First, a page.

The Metamorphosis

From Wikipedia, the free encyclopedia
  (Redirected from Gregor Samsa)
Jump to: navigation, search
The Metamorphosis
First edition cover
Author Franz Kafka
Original title Die Verwandlung
Country Austria–Hungary, today Czech Republic
Language German
Publisher Kurt Wolff Verlag, Leipzig
Publication date
Original text
Die Verwandlung at German Wikisource
Translation The Metamorphosis at Wikisource

The Metamorphosis (German: Die Verwandlung) is a novella written by Franz Kafka which was first published in 1915.


Part I[edit]

One day, Gregor Samsa, a traveling salesman, wakes up to find himself transformed into a giant insect (the most common translation of the German description ungeheures Ungeziefer, literally "monstrous vermin"). He reflects on how dreary life as a traveling salesman is. As he looks at the wall clock, he notices that he has overslept and missed his train for work. He ponders the consequences of this delay. Gregor becomes annoyed at how his boss never accepts excuses or explanations from any of his employees no matter how hard-working they are, displaying an apparent lack of trusting abilities. Gregor's mother knocks on the door, and he answers her. She is concerned for Gregor because he is late for work, which is unorthodox for him. Gregor answers his mother and realizes that his voice has changed, but his answer is short, so his mother does not notice. His sister, Grete, to whom he is very close, then whispers through the door and begs him to open it. He tries to get out of bed but is incapable of moving his body. While trying to move, he finds that his office manager, the chief clerk, has shown up to check on him. He finally rocks his body to the floor and calls out that he will open the door shortly.

Offended by Gregor's delayed response in opening the door, the clerk warns him of the consequences of missing work. He adds that Gregor's recent performance has been unsatisfactory. Gregor disagrees and tells him that he will open the door shortly. Nobody on the other side of the door has understood a single word he had uttered as Gregor's voice has also transformed, and they conclude that he is seriously ill. Finally, Gregor manages to unlock and open the door with his mouth. He apologizes to the office manager for the delay. Horrified by Gregor's appearance, his mother faints, and the manager bolts out of the apartment. Gregor tries to catch up with him, but his father drives him back into the bedroom with a shoe and a rolled magazine. Gregor injures himself squeezing back through the doorway, and his father slams the door shut. Gregor, exhausted, falls asleep.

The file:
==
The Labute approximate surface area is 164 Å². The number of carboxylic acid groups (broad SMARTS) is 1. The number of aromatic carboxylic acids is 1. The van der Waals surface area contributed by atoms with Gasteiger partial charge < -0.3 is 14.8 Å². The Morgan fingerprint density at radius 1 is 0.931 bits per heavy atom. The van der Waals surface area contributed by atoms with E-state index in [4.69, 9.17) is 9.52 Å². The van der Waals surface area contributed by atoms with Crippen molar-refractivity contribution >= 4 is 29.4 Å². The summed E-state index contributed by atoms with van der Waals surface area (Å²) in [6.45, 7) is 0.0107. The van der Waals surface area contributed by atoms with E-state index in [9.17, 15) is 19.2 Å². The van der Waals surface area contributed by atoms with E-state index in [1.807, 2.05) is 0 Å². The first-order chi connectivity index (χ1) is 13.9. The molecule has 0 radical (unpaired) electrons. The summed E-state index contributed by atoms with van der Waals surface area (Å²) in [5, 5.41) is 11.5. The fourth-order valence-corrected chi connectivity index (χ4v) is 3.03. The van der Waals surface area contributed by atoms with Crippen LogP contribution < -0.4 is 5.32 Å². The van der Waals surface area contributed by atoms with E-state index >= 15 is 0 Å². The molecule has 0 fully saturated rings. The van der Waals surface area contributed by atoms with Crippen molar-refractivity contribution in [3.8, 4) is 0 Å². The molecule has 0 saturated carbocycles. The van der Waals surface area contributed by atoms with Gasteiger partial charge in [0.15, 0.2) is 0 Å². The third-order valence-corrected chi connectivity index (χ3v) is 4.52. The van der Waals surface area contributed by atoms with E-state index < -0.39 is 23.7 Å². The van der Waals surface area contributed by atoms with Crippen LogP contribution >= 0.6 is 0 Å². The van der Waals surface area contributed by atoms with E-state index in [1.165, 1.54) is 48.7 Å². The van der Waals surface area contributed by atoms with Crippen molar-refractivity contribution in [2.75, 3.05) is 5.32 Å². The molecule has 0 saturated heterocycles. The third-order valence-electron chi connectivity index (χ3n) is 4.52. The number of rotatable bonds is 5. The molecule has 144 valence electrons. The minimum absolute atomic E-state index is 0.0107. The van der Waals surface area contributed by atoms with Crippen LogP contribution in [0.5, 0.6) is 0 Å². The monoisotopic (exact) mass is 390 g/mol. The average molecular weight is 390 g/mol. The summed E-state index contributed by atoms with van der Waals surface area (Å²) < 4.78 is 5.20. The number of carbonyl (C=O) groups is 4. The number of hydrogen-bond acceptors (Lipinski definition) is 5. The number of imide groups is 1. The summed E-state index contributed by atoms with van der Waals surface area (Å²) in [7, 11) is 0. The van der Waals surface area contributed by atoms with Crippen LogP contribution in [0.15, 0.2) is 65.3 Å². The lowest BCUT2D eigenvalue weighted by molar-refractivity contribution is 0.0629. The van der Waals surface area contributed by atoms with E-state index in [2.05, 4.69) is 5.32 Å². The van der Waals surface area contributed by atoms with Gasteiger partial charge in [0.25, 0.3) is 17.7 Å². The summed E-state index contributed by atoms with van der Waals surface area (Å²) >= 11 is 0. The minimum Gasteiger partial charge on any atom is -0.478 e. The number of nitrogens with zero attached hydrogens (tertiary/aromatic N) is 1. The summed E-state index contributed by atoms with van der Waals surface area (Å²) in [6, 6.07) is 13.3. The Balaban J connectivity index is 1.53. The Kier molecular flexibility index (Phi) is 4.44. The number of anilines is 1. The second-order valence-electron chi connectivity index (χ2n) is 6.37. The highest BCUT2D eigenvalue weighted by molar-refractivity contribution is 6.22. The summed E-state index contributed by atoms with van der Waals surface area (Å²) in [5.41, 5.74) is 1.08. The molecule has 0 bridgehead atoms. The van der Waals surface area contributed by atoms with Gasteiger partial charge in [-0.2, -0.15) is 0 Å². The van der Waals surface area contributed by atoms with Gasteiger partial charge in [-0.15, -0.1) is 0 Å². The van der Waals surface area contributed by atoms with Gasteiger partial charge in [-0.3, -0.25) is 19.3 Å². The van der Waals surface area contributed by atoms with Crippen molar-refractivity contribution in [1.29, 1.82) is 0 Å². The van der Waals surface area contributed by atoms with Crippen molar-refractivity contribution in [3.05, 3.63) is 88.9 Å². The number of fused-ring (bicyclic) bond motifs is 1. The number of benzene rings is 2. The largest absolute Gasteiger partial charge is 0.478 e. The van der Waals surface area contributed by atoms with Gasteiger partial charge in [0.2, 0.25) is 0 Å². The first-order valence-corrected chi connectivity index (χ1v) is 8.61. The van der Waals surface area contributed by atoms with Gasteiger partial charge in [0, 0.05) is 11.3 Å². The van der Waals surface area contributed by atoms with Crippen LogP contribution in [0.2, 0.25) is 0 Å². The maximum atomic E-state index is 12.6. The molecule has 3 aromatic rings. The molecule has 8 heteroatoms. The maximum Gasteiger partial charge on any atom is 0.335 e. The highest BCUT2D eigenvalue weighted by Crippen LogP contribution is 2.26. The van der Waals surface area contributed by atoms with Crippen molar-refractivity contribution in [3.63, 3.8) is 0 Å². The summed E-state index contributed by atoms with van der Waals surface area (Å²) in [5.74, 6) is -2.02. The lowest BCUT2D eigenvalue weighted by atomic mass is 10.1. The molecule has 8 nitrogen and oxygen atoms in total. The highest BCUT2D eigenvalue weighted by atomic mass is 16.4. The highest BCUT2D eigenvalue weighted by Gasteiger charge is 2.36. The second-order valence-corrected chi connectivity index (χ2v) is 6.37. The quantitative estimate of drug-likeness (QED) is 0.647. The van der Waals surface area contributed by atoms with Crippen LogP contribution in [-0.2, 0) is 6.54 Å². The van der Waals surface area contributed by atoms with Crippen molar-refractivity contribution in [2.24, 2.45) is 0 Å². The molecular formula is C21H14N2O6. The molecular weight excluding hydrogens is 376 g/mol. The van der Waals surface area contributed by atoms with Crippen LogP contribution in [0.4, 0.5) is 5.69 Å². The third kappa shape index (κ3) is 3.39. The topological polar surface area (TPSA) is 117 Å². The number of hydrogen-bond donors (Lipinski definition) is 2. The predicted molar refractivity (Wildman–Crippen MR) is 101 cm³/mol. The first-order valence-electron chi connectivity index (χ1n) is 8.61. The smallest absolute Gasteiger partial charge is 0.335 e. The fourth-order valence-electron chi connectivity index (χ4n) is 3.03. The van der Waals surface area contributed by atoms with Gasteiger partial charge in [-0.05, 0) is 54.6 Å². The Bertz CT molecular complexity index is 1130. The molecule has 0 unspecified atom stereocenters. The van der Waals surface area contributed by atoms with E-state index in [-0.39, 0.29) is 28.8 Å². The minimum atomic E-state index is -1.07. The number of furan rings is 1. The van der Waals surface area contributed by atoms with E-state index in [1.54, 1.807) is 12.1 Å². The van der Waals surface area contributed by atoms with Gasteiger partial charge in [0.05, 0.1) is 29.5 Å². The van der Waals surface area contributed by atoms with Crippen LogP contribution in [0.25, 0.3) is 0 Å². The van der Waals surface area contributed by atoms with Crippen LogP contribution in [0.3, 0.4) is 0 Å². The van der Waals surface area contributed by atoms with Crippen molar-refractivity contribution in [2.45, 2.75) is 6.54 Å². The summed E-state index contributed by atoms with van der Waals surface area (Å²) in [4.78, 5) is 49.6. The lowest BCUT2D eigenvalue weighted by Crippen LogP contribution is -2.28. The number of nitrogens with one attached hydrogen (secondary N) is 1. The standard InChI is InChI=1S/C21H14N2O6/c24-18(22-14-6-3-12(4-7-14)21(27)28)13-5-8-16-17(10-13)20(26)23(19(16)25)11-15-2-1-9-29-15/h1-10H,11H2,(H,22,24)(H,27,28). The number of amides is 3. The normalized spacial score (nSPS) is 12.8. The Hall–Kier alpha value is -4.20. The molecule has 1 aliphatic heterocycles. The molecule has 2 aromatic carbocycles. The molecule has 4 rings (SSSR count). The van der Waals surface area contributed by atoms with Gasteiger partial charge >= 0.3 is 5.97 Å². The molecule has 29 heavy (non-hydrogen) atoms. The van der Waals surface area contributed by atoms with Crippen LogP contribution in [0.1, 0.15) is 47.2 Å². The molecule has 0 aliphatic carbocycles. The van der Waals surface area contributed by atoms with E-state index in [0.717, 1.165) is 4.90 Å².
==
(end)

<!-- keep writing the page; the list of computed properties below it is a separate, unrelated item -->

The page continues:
Part II[edit]

Gregor awakens and sees that someone has put milk and bread in his room. Initially excited, he quickly discovers that he has no taste for milk, once one of his favorites. He settles himself under a couch. The next morning, his sister comes in, sees that he has not touched the milk, and replaces it with rotting food scraps, which Gregor happily eats. This begins a routine in which his sister feeds him and cleans up while he hides under the couch, afraid that his appearance will frighten her. Gregor spends his time listening through the wall to his family members talking. They often discuss the difficult financial situation they find themselves in now and that Gregor can't provide them any help. Gregor had plans of sending Grete to the conservatory to pursue violin lessons, something everyone else – including Grete – considered a dream. His incapability of providing for his family, coupled with his speechlessness, reduces his thought process greatly. Gregor also learns that his mother wants to visit him, but his sister and father will not let her.